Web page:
Moustaches, Whiskers & Beards



Publication Date: 20 October 2014
Price: £10
ISBN: 978 1 85514 493 4
Format: 190 x 170mm (P)
Illustrations: 105 b/w and colour
Extent: 144pp
Binding: Paperback with flaps
Category: History/Humour/Art/Gift
Word Count: Approx 20,000 words

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By Lucinda Hawksley

Since time immemorial, men have grown, trimmed, shaped and used the hair on their faces to make social, religious and fashion statements. The National Portrait Gallery holds hundreds of images of bearded, whiskered and moustached men (as well as the occasional bearded woman) – images that form the basis of this entertaining and informative pogonographic exploration.


Taking as her starting point images from the holdings of the National Portrait Gallery, London, writer and art historian Lucinda Hawksley explores the history of facial hair, from prehistoric times to the present day. By way of introduction, she investigates the Pharaonic beard in ancient Egypt, the work of barbers in classical Greece and Rome, and the role of facial hair at the time of the Vikings and in Medieval and Renaissance Europe.

With reference to portraits from the Gallery’s collections and archives, Lucinda explains the Tudor beard tax and why Regency beaus grew whiskers. She also looks at the rise of the beard at the time of the Crimean War, the rules on facial hair in the army, navy and air force, the hippies’ penchant for hair in the 1960s and the most recent fashion for facial hair in the twenty-first century. Lively and engaging feature pages include ‘The Widdowes Treasure’ (a sixteenth-century book that contains a recipe ‘to make the haire of the bearde grow’), ‘Record Breakers’ (the world’s longest moustache and beard) and ‘Women and Facial Hair’, and there are explorations of how medical advances and the rise of advertising have affected male grooming.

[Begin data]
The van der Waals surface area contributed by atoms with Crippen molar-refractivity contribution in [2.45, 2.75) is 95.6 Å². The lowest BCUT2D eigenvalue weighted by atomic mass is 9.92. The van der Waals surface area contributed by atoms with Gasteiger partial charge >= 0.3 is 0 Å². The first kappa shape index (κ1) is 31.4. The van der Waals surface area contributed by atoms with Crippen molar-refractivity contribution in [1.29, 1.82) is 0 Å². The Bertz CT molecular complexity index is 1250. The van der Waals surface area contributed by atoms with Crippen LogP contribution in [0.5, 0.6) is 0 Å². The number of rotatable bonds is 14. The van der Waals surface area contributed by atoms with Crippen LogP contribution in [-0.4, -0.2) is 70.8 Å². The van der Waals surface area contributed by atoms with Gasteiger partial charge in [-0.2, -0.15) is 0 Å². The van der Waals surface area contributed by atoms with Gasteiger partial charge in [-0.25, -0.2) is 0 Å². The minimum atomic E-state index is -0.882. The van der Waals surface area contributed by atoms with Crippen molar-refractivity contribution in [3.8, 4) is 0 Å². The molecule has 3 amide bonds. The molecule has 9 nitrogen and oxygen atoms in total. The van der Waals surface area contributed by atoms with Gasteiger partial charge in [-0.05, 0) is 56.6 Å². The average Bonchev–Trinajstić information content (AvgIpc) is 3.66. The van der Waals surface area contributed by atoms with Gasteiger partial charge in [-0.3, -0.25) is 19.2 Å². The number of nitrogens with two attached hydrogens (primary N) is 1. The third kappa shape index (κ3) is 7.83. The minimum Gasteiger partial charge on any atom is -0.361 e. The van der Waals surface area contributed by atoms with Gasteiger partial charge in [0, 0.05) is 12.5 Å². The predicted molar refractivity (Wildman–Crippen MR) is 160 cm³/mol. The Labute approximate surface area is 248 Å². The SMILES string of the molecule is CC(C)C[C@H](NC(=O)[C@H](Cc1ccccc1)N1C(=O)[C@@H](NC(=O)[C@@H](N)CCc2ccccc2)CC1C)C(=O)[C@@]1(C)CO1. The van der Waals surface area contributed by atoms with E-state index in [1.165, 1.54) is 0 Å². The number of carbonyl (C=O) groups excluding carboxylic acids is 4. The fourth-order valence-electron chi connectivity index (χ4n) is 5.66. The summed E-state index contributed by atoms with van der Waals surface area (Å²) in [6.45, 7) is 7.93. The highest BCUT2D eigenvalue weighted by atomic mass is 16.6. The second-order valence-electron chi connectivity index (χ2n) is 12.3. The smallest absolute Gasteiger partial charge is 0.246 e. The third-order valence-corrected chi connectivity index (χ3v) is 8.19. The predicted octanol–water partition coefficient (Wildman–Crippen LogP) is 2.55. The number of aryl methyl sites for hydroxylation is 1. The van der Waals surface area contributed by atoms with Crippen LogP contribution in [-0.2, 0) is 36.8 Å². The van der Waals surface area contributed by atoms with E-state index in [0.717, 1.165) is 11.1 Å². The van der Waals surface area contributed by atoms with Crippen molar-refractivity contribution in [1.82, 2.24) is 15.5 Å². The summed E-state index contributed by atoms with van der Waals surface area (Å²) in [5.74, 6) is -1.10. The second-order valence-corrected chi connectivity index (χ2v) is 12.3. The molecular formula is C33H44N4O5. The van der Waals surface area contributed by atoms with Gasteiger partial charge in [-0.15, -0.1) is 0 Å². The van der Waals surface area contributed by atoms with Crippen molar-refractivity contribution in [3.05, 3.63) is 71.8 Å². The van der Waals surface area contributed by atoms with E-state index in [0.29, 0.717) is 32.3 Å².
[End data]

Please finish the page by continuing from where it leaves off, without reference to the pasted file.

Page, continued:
Entertaining and informative, this fascinating foray into our hairy past is the perfect gift for the pogonophile in your life – or indeed anyone interested in the long and curly history of moustaches, whiskers and beards.

Movember 2014: Follow our new Moustaches, Beards and Whiskers tour!


Lucinda Hawksley is an award-winning author, art historian and travel writer, with a special interest in literature and art from the nineteenth and early twentieth centuries. Her books include Lizzie Siddal: The Tragedy of a Pre-Raphaelite Supermodel; March, Women, March; 50 British Artists You Should Know; and The Mystery of Princess Louise: Queen Victoria’s Rebellious Daughter. She is a great-great-great-granddaughter of Charles Dickens, and wrote the definitive, illustrated guide to her famous ancestor and his works to commemorate the bicentenary of his birth in 2012. Lucinda is a Patron of the Charles Dickens Museum in London – and was recently made Patron of the Norwegian Pickwick Club!